Historically, most forklift makers have chosen to design, engineer, and manufacture their lift trucks themselves. While they may incorporate parts and components from outside suppliers, for the most part, they’ve kept the bulk of the work in-house.
But that’s starting to change. A growing number of original equipment manufacturers (OEMs) are finding that the best way to meet current and expected demand for technically complex industrial trucks is to collaborate with providers of the specialized technology they need. Often, that involves partnering with companies that can help them convert manual forklifts and pallet trucks to autonomous or robotic vehicles, although there are other areas, such as fleet management software, telematics, and safety systems, where these partnerships are flourishing as well. The experts we consulted say this approach is a true win-win-win, with benefits for forklift makers, technology providers, and end-users alike.
So who’s engaged in these partnerships and how do they work? To find out, we asked several major forklift players about their technology collaborations—who they were working with and what they were working on. (We should note that the list of automation partnerships is so long that we can’t include them all here. But the examples provided by the companies we talked to offer a good overview of what’s happening in the market.) Here’s what the manufacturers told us:
REASONS FOR THE RELATIONSHIPS
Ask OEMs why they want to add more technology to their forklifts and pallet trucks, and their answers are strikingly consistent: They all see a future where lift trucks will be integral players in highly automated, “connected” DCs. They also view technology as the most effective tool for helping customers address ongoing challenges like labor shortages and the need for greater speed, productivity, and accuracy.
But ask them why they chose to work with an outside partner instead of developing those technologies themselves, and their answers are more diverse. They include:
The tech partner has a proven, successful technology. While specific functionality may be at the top of an OEM’s wish list, the previous success of a potential partner’s offering is also important. For example, because Honeywell Vocollect had a proven, long-established product specifically designed for warehouse applications, Yale could quickly bring the voice-directed semi-autonomous truck to market and gain a “first mover advantage,” Paramore says.
The OEM can offer an innovative product while continuing to focus on its core strengths. Seegrid CEO Jim Rock believes customers are best served when collaborators play to their strengths. “Seegrid is fundamentally a robotics and software company with expertise in how to automate warehouse and manufacturing environments. The OEMs are experts in designing and manufacturing industrial vehicles,” he says. Combining their core capabilities allows them to offer innovative solutions that benefit from each partner’s deep expertise.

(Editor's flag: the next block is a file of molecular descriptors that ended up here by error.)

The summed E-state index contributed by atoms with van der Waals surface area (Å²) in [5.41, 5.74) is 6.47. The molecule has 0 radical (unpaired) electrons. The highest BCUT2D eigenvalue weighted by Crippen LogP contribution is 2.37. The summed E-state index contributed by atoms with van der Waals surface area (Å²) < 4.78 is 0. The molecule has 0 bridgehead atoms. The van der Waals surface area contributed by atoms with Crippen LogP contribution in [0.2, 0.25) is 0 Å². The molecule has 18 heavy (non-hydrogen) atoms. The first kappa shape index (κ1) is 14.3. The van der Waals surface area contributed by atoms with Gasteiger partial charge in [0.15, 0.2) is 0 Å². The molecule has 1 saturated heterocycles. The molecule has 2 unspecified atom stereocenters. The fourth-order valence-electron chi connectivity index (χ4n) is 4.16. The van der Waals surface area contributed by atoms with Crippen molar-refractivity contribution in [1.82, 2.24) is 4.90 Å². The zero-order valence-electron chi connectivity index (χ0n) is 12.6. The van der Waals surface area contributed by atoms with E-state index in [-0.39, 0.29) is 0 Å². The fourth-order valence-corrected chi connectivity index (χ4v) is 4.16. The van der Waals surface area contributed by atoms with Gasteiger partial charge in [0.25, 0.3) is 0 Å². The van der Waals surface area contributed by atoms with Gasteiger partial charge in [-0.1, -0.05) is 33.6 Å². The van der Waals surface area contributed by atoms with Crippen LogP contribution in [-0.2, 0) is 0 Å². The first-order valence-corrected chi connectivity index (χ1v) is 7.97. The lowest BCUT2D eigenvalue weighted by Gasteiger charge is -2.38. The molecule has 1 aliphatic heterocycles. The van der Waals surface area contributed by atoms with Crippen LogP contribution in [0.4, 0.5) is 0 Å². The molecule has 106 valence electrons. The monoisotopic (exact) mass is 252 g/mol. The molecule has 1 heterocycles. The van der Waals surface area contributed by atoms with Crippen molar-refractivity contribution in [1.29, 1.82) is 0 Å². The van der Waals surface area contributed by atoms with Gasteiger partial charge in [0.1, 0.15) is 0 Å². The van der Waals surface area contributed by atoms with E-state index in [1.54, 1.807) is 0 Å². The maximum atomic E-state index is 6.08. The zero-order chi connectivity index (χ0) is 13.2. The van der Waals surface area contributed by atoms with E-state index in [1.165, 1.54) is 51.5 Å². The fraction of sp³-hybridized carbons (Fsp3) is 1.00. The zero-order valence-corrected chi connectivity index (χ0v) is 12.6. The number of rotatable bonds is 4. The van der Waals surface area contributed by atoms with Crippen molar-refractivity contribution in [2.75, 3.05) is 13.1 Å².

The tech partner’s expertise complements the OEM’s. Gaskell uses “synergy” when describing his company’s relationship with JBT. The latter’s experience and portfolio of navigation and traffic management technologies coupled with Crown’s robotics technologies make possible “a full suite of capabilities,” he says. Further, JBT has shared expertise and insight that has helped to “amplify and complement” Crown’s own automation research and development, he adds.
Similarly, Hyster’s LaFevers emphasizes the importance of “symbiotic” partnerships. “You have to make each other better,” he says. “If not, then you won’t make customers happier” or make their experience better.
Innovations can be brought to market faster. It often takes years for an internally developed product to pass through all the design, engineering, and testing steps required before it’s ready for launch. By working with a technology partner with an existing knowledge base, OEMs can streamline the development phase, Paramore says. “These partnerships help with speed to market, but at a pace that’s acceptable … for both the manufacturer and the end-user. A lot of integration work takes place to [ensure conformance with] the applicable regulations and maintain the integrity of the solution.”
The OEM can deliver solutions for a wider range of use cases. Partnerships can help forklift makers expand the type of customers and industries they serve, as Hyster did by partnering with JBT and Balyo for use cases and industries where they had significant experience, LaFevers says. With automated forklifts and associated technology costing some four times as much as a manual truck, he adds, customers want to be certain the solution will pay off in their specific application.